... to be in Spain, visiting our son.
Some observations from spending a lot of time behind the wheel:
- Driving in Madrid is pretty easy. Deciding to turn into the old part of Seville is not something that should be undertaken without having some idea where one wants to go. I was reduced to "I'm going to follow that Mercedes, he has to be going somewhere." They are building a subway system in Seville, but until then, there are buses, a light rail line that doesn't go very far, and ... driving in a maze.
- We think of Gibraltar as being a bit of Jolly Olde attached to the bottom of Spain. It actually is much more like a part of Spain that happens to belong to England. Yes, there are "Give Way" yield signs and rule-Brittania mailboxes. But it is not the Queen's English that you are hearing, and the houses have much more to do with la vida Espanol than with Swinging London.
- Taking the expressway from one end of Madrid to the other is a lot like driving the New Jersey Turnpike in Essex and Union Counties. People who say "Oh, there's no sprawl in European countries like in the U.S." are people who have taken the bus or train from old city to old city and not driven themselves. What is different, of course, is that they have managed to combine suburban sprawl (including giant malls) with vibrant city centers. How this country could have been different had freeways not been driven into downtowns! European cities have freeways just like American ones, but they don't go into the heart of town.
- If you love residential architecture, the thing to see in Seville is the Casa de Pilates. No, it's not an exercise facility.
- Parking at the Imagen garage in Seville makes you realize that it really once was a country where everyone drove the equivalents of Fiat Cinquecentos and Renault 2cvs. Spain is no longer such a country. They don't drive pickups and there is no equivalent of the Crown Victoria, but the cars are mostly the same size as cars in America, and they drive the smaller SUVs and Chrysler Voyagers as well. There was even a Hummer in one parking garage.
- If a parking garage is "Completo" in Spain, you don't drive off looking for another one, you just wait at the entrance until a space opens up and the sign turns to "Libre." In America you would feel like an idiot doing that.
- You sure can go far on a gallon of diesel.
- If taking the ferry to Tangier, you will have to run the gauntlet of tour guides -- but most of them will give up once you get out of the port, and most others who come by can be easily waived off. However, at least one of them -- let's call him Ben -- may make you his mark and stalk you for hours, patiently waiting across the street while you have lunch, letting you walk on the beach, but always there when you start turning toward the kasbah. My advice with the benefit of hindsight: Take a taxi from the port to the Place de France and come back at the old town from the direction of the new. There will still be touts, but not the ones who follow you for an entire day waiting to break you down, because they look for people who don't look like they know what they're doing. (Yes, I broke down.) Plus, when you get to Tangier by the ferry you see the old town and some restaurants with a line of idle men in front of them and think, well, this may be exotic, but it may be kind of creepy as well. Just five or six blocks away from this is a prosperous, lively, modern downtown area where many of the traditional Moroccan items, the leather goods and mint tea and the like, are on sale without bargaining or hassles, and where clearly a lot of the Moroccans do their own shopping. And the stores on the main street through the medina are run by people who are good salesmen and bargainers in a way we are not used to in America, but who are respectful of you as a customer and are professional and a delight to deal with without any intermediary. But the unofficial guide will never let you know this, of course, because his job is to take you to the out-of-the-way stores in the medina where he gets a cut.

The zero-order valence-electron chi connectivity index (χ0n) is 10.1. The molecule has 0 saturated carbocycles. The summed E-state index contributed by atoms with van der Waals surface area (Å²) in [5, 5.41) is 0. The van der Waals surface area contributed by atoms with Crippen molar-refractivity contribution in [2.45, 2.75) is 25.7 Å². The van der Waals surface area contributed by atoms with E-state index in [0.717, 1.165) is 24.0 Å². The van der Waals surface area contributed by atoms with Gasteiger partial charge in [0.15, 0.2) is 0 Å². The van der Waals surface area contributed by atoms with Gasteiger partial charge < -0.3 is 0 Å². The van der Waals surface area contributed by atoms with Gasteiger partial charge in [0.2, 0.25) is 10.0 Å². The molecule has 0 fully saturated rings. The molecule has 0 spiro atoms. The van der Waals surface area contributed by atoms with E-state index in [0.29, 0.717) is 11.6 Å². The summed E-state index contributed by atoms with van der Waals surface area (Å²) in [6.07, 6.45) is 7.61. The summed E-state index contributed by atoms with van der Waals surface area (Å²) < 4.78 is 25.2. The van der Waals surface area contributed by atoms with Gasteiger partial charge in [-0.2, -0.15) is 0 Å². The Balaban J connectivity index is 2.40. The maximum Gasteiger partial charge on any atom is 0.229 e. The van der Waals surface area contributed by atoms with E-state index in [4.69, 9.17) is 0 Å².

- At the same time, trying to get through the medina on your own is probably a bad idea. You really have no idea where you are, the streets are four feet wide and curve every 10 feet, and you get the sense that except for the merchants, the people who live there really don't want you there. They put up with it, because they always have, but they are the people who are living there because they either can't afford to live in the modern city or don't want to. I was a bit over my head to think I could simply stroll through unguided. So hire one of the guides wearing an official badge -- but make sure you work out how long you want to be in the medina, what sort of shopping you want to do, and what sights you want to see; and then once at the Petit or Grand Soccos, be on your own.
All this and I come back to find out they have killed the Ann Arbor News. Well, more about that to come.